The Republic of Estonia will celebrate its 100th anniversary on February 24, 2018. The centenary is marked from April 2017 to February 2020 and it is celebrated around the world. The focus of Estonia 100 is on children and youth.
Celebrating the 100th anniversary of Estonia within the Ministry and in institutions under its jurisdiction.
The main celebrations are held in the Estonian War Museum. We tell the story of the War of Independence and the birth of Estonia.
In order to coordinate the preparations for Estonia's centenary celebrations, a government committee has been formed and it is chaired by the Prime Minister. The Estonia 100 steering group and the Estonia 100 organising committee have been established within Government Office, and are tasked with organising the celebrations together with the people of Estonia. Contacts »
Initial self-defence capability and service in the military
Estonian national defence is based on initial self-defence capability as well as membership in NATO.
Initial self-defence capability is a necessary role for all Estonian citizens, who are committed constitutionally to participate in national defence. All male citizens of legal age must participate in military service, although every citizen also has the opportunity of volunteering their services to national defence, for example joining the Defence League.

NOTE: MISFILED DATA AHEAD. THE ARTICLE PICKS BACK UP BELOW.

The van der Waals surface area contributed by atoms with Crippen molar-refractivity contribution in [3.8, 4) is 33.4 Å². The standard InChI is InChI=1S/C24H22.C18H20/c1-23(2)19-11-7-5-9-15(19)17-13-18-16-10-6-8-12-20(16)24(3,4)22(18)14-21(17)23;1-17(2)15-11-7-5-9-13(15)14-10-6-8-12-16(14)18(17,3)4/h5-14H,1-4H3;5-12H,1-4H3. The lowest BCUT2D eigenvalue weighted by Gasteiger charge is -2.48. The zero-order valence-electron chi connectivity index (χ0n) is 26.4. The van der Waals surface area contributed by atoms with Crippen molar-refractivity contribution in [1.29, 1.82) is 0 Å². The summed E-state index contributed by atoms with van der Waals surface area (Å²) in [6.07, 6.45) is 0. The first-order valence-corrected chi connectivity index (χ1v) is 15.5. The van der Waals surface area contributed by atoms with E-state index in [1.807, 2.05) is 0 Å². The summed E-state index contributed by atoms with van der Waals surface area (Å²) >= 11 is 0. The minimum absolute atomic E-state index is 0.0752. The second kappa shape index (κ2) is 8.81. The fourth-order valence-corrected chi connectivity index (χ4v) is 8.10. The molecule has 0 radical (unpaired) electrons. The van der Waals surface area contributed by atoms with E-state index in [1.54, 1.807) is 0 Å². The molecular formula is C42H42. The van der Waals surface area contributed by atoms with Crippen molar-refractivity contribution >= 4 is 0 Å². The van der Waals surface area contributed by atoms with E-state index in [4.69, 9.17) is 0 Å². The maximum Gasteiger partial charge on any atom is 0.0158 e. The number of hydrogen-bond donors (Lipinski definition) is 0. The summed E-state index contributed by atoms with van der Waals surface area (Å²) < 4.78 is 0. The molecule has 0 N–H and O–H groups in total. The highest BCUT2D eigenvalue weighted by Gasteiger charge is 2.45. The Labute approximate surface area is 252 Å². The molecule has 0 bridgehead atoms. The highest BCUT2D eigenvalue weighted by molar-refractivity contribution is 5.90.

Estonia’s primary defence capability forms a military force that supports the activation of NATO’s collective defence mechanism. Estonia does not need to develop all its military capabilities independently, instead as a NATO member, they can develop capabilities in cooperation with NATO allies.
Initial self-defence capability must support national military defence with rapid military reactions as well as effecting basic collective defence even in situations when suddenly attacked by a greatly larger enemy force. In this situation the well prepared situation training of the Estonian Defence Forces and the Defence League as well as support elements and organizations guarantees the proper use of resources.
Reserve army and active service
The Estonian Defence Forces wartime structure forms units with different levels of preparedness, made up of active service members, reservists and members of the Defence League. The main strength of the Defence Forces are the reserve units that consist of men and women who have completed mandatory service and military exercises with the Defence Forces. The active service mainly recruits individuals who have completed mandatory service training. The largest active duty unit is the Scouts battalion.